By: Scott E. Waxman and Marissa Leon
In Agspring Holdco, LLC, et al. v. NGP X US Holdings, L.P., et al. (C.A. No. 2019-0567-AGB), the Delaware Court of Chancery (the “Court”) tolled the statute of limitations on claims by the purchaser of an agricultural commodities company and refused to dismiss the majority of fraud and related claims against officers of the company.
In 2015, private equity firm American Infrastructure MLP Funds (“AIM”) purchased Agspring LLC, a company that owned and operated agricultural commodity businesses (the “Company”) for $300 million (the “Transaction”) pursuant to a Membership Interest Purchase and Contribution Agreement (the “Purchase Agreement”). The Transaction was financed by HVS V LLC (“HVS”) and TOBI XXI LLC (“TOBI”) with $45 million in preferred equity in Agspring Holdco, LLC, the sole member of the Company (“Holdco”), an $80 million term loan from HVS and LVS II SPE XVIII LLC (“LVS” and, together with the Company, AIM, Holdco, LVS, HVS and TOBI, the “Plaintiffs”) pursuant to an agreement with the Company (the “Term Loan Agreement”), and an asset-based working capital loan between the Company and Macquarie Bank (the “ABL Agreement”).
After the Transaction closed, Bradley Clark and Randal Linville (collectively, the “Defendants”), served as the Company’s President and Chief Executive Officer, respectively, and as two of the five members of the board of managers of the Company. At the end of the Company’s fiscal year in 2016, the Company reported its total earnings to be approximately $43 million less than the Defendants representation before the Transaction closed wherein they also stated that the Company’s future financial outlook was strong. After the financial results were reported, the Defendants resigned from their positions and returned their computers to the Company with deleted and unrecoverable documents and data.
In 2019, the Plaintiffs filed an initial complaint and two amended complaints thereafter (the “Complaint”) asserting claims for (i) fraud, (ii) aiding and abetting fraud, (iii) civil conspiracy, (iv) breach of fiduciary duties, (v) unjust enrichment, and (vi) indemnification under the Purchase Agreement. The Plaintiffs argued that the Defendants deceptively induced them to enter into the Purchase Agreement and related agreements by providing them with an artificially inflated financial model containing a forecast that was millions of dollars higher than the Company’s actual internal model to justify the price that was demanded in the Transaction. The statute of limitations for each of the claims was three years and the Defendants argued that the first five counts should be dismissed as untimely because they were filed more than three years after the Transaction closed in 2015.
As an initial matter, the Court analyzed Plaintiffs’ theories regarding the tolling of the statute of limitations: fraudulent concealment and equitable tolling. With respect to the fraudulent concealment theory, the Court found that the Defendants made affirmative efforts to conceal the fraud they allegedly committed in connection with the sale of the Company after the Transaction closed while they were in charge of the Company’s operations. In particular, the Defendants made statements about an artificially inflated forecast when they knew otherwise. The Court concluded that the Defendant’s actions after the Transaction closed tolled the limitations period when the Company learned that the Defendants deleted the records from their computers. Furthermore, the Court concluded that the statute of limitations also tolled under the doctrine of equitable tolling because all of the acts occurred while the Defendants continued to serve as fiduciaries of the Company.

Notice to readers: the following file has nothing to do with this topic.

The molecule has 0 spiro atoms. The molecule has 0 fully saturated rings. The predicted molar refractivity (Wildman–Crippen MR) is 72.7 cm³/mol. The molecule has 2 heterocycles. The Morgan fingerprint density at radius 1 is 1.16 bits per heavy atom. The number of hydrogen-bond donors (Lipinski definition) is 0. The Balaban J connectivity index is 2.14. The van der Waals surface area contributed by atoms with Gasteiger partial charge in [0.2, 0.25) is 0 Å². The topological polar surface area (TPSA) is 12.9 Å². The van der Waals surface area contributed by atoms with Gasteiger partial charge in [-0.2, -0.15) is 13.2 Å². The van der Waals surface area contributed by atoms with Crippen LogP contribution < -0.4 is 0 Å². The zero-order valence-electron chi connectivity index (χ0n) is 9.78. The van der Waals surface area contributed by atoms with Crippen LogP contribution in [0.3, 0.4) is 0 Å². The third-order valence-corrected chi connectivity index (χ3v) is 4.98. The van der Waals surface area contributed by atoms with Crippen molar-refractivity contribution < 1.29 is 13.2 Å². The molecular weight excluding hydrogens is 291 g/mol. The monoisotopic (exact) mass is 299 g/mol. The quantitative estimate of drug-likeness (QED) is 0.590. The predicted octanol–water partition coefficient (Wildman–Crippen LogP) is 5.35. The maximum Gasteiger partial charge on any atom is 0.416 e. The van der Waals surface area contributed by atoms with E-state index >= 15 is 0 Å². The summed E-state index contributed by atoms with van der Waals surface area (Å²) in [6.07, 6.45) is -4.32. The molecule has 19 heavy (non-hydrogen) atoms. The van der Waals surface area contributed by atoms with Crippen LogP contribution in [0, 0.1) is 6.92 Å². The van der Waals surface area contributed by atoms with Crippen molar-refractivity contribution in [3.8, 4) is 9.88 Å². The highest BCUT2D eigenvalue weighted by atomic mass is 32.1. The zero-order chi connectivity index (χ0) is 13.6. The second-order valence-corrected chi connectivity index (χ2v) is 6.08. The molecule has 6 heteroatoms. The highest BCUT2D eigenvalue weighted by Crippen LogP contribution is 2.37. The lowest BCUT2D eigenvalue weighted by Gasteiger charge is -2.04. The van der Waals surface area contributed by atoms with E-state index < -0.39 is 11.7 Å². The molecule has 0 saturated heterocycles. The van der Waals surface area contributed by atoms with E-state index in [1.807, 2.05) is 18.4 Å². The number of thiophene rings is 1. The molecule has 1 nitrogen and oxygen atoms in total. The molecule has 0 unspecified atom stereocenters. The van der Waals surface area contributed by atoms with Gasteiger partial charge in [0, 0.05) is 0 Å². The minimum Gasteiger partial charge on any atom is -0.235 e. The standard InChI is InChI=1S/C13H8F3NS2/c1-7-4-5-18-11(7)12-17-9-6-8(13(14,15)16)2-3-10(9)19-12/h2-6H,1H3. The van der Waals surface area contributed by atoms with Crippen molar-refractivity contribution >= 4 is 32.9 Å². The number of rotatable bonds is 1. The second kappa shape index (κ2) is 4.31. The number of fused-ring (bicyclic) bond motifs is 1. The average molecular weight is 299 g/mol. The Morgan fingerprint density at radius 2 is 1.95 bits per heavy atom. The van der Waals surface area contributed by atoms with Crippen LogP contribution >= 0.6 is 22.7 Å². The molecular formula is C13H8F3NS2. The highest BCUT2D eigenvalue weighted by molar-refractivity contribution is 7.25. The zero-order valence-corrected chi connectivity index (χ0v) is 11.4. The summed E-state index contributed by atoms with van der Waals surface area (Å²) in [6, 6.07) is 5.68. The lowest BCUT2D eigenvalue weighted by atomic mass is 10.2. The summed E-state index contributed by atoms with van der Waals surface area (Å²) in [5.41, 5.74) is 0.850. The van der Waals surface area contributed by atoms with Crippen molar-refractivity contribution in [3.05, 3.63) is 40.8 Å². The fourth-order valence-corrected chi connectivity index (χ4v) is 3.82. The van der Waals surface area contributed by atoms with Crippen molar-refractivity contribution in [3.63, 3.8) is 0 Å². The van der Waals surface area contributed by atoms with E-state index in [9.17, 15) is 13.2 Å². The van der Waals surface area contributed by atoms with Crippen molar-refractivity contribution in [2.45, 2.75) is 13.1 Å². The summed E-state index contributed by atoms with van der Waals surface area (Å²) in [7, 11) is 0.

Next, the Court addressed the fraud claims. The Court found that two of the three representations in the Purchase Agreement were false when made. First, the material violation or breach of a “material contract” representation in the Purchase Agreement was false because events occurred that made it unmanageable for the Company to service its debt and resulted in a material breach of their existing notes. Therefore, the Court concluded that the Plaintiffs sufficiently alleged that the express representation to which the parties agreed was false when made. Second, the Court found that the Complaint sufficiently plead facts concerning the circumstances that gave rise to the Company’s failure to meet its forecast to support a reasonably conceivable claim that the “material adverse effect” representation in the Purchase Agreement was false when made. However, the Court found that the representation regarding sufficiency of assets was not false because according to the Court the Complaint did not allege that any of the assets of the Company necessary to operate its business before the Transaction closed were omitted or missing after the closing. Therefore, the Court held that the fraud claim regarding such representation failed.
The Court also found that the Defendants made fraudulent representations in two provisions of the Term Loan Agreement in connection with the Transaction. In particular, the Court found that the projections provided by the Company were not prepared in good faith, and the Company was not truthful regarding its solvency. However, the Court found that the Plaintiffs failed to state a claim with respect to the representations in the ABL Credit Agreement because the Plaintiffs did not name a counterparty to the agreement as a party to the action that could have relied on the alleged false representations. With respect to the remaining claims, the Court found that the Complaint stated a claim for aiding and abetting fraud, civil conspiracy, and breach of fiduciary duty against the Defendants and the claims survived. However, the Court found that the Complaint failed to state a claim for unjust enrichment.